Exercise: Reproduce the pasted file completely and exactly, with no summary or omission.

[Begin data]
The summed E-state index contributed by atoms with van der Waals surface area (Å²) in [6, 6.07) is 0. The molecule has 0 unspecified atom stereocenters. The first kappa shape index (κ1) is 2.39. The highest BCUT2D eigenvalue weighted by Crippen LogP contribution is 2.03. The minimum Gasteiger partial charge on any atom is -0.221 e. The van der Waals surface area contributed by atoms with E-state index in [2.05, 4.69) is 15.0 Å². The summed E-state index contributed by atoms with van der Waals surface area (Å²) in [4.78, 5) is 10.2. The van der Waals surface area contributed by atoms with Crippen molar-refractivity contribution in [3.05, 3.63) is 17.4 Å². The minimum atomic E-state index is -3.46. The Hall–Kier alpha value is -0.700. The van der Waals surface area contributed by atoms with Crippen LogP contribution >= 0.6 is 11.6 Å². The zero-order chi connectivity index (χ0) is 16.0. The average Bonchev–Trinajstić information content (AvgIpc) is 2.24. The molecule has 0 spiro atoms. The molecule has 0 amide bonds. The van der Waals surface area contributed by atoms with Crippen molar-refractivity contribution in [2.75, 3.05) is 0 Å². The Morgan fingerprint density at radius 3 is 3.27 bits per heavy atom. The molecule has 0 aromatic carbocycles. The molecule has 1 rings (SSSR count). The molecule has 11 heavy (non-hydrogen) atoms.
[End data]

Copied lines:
The summed E-state index contributed by atoms with van der Waals surface area (Å²) in [6, 6.07) is 0. The molecule has 0 unspecified atom stereocenters. The first kappa shape index (κ1) is 2.39. The highest BCUT2D eigenvalue weighted by Crippen LogP contribution is 2.03. The minimum Gasteiger partial charge on any atom is -0.221 e. The van der Waals surface area contributed by atoms with E-state index in [2.05, 4.69) is 15.0 Å². The summed E-state index contributed by atoms with van der Waals surface area (Å²) in [4.78, 5) is 10.2. The van der Waals surface area contributed by atoms with Crippen molar-refractivity contribution in [3.05, 3.63) is 17.4 Å². The minimum atomic E-state index is -3.46. The Hall–Kier alpha value is -0.700. The van der Waals surface area contributed by atoms with Crippen LogP contribution >= 0.6 is 11.6 Å². The zero-order chi connectivity index (χ0) is 16.0. The average Bonchev–Trinajstić information content (AvgIpc) is 2.24. The molecule has 0 spiro atoms. The molecule has 0 amide bonds. The van der Waals surface area contributed by atoms with Crippen molar-refractivity contribution in [2.75, 3.05) is 0 Å². The Morgan fingerprint density at radius 3 is 3.27 bits per heavy atom. The molecule has 0 aromatic carbocycles. The molecule has 1 rings (SSSR count). The molecule has 11 heavy (non-hydrogen) atoms.